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tv   Listening Post  Al Jazeera  November 15, 2015 12:30pm-1:01pm EST

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discipline to become one of china's acrobats of tomorrow. rob mcbride in eastern china. >> very skilled kids. more on that and everything else that we have been covering on our website. the address, hello i'm richard gizbert. you're at the listening post. one new story, various interests, multiple narratives, examining the coverage of the russian air disaster over egypt. pakistan is leaning on the media telling them not to cover certain groups. we look at the growth injury
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that is row pa bottle journalism. advertising agencies saying no. >> first you pay then you eat when that russian airliner came apart 33,000 feet killing all 224 on board what followed was a war of interpretation fought through the global news media. with no access to the site the investigation has been challenging for reporters to cover. various governments have big geopolitical stakes in this story over what happened and what did not. for egypt's president sisi this disaster needed to be something about something else other than a bomb on board and a security breach at sharm el-sheikh airport so as to protect juryism. for russia's president, putin, it needed to be something other than the work of i.s.i.l. and the russian bombing in syria. and for the u.k. and u.s., this was an opportunity to underline the risks of russian involvement in the syrian war, burr
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ultimatelily this is a story about governments finding what they want to find. feeding the media machine with what they want said and to varying degrees the media's willingness to act as you can co chambers for those governments. the problem comes when the fact gets in the way. eight square miles of egyptian desert, the crash site in sinai. one plane, 224 fatalities. four capitals. a multiplicity of reasons offered. positions taken. >> that russian plane may well have been brought down by an explosive device. >> reporter: and narratives forged.
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>> that's part of the nature of the event itself. if you compare this to the 1996 one, find that it took them 16 months for the f.b.i. to do the investigation and reach no conclusive evidence. so i think the fact that we have two weeks cycle tells us a thing or two about why each country are so focused on making this story out of this event >> investigators are grabbing evidence. >> there is always the event that starts and ends and also the narrative that circulate p and is perpetuated especially in the 24 minute never mind hour need rah cycle that exists these days. they needed to get out a story that would get into papers and sell them and air time on tv. what was clear was it wasn't based on an irrefutable conclusion by an investigated female on the ground. new cycles don't necessarily fit within empirical reality.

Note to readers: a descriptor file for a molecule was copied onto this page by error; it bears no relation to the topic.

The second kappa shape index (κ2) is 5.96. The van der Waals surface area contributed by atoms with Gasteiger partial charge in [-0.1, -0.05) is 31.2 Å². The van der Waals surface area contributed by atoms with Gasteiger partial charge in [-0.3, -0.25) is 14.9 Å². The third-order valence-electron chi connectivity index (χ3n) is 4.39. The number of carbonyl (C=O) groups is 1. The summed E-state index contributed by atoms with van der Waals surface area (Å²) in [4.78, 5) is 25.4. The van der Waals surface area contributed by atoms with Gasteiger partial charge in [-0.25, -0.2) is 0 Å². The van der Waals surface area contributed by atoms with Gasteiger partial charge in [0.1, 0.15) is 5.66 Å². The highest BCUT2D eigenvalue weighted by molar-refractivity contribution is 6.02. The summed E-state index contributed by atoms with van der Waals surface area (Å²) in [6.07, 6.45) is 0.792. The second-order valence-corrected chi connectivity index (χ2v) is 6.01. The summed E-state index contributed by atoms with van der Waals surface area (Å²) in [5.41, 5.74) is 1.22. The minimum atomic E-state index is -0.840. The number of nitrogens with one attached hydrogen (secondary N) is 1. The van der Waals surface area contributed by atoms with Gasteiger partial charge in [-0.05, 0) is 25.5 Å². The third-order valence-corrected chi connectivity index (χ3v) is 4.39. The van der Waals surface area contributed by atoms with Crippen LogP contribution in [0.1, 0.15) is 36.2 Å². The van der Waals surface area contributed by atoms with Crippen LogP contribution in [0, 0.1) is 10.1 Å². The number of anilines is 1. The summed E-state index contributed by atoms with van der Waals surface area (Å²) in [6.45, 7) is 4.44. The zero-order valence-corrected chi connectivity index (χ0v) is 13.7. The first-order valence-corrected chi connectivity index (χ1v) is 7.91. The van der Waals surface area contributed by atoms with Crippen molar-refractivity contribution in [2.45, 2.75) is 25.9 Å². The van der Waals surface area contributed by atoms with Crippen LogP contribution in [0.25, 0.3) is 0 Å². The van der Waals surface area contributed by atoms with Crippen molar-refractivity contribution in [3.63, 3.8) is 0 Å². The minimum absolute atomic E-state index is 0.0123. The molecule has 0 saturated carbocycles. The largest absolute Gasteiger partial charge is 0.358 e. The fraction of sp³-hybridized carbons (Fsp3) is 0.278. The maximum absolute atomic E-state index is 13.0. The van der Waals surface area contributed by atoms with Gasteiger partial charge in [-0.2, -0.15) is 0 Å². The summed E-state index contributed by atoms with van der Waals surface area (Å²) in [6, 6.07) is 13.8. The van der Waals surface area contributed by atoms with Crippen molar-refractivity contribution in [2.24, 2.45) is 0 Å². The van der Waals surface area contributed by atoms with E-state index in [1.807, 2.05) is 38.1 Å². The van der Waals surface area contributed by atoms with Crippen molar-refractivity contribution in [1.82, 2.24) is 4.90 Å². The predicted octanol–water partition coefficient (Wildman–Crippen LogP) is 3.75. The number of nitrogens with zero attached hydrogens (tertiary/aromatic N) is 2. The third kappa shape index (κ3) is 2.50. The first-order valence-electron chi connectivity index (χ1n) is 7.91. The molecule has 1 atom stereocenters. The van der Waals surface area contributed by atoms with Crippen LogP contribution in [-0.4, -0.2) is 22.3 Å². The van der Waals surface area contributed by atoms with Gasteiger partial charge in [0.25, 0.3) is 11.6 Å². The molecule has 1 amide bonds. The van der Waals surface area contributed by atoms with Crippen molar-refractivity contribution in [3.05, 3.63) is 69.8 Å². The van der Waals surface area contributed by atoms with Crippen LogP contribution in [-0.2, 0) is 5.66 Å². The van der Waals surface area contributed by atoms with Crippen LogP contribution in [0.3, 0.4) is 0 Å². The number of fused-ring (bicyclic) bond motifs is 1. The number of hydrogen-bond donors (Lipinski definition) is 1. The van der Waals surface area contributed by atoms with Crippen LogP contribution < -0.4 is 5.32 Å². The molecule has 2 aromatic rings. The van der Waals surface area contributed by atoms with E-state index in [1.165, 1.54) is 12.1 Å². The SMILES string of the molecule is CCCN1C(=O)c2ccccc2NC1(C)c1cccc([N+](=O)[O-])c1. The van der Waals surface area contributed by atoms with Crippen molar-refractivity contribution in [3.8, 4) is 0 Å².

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so it's not necessarily their fault. it's the fault of the enough cycle and the news organisations that want immediate answers when there really can't be any those who perished were russian but no country has more riding on this story than egypt. its airport was involved. the sisi came into power on an anti terror platform that a disaster like this can easily undermine. initially egyptian news outlets object owed what was coming out of moscow, but there was no proof of the bomb. cause could have been mechanical and that flying to and from egypt was still safe. the jeep egyptian media were towing their government's line and one newspaper took the boots to british papers reporting what downing street was telling them, that the crash was most likely an act of the of terror. >> the egyptian sensitivity so far as the western media and the
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coverage of this incident was concerned is a combination of multiple factors. it ranges from the nation pride, their contingency of their common at sharm el-sheikh. one national near twitch and one u.s. narrative contradicting each other and yet the consequence of this is for the egyptian economy. >> i think we need to almost analyse that a little bit. there is a sense that egypt is being under siege, egypt is being punished for the russian proximity, the u.s. and west are not happy with what russia is doing in syria. this narrative has been instilled in egyptians not for the last two years, but 50 years. people want to undermine egypt and its greatness. this narrative is going to be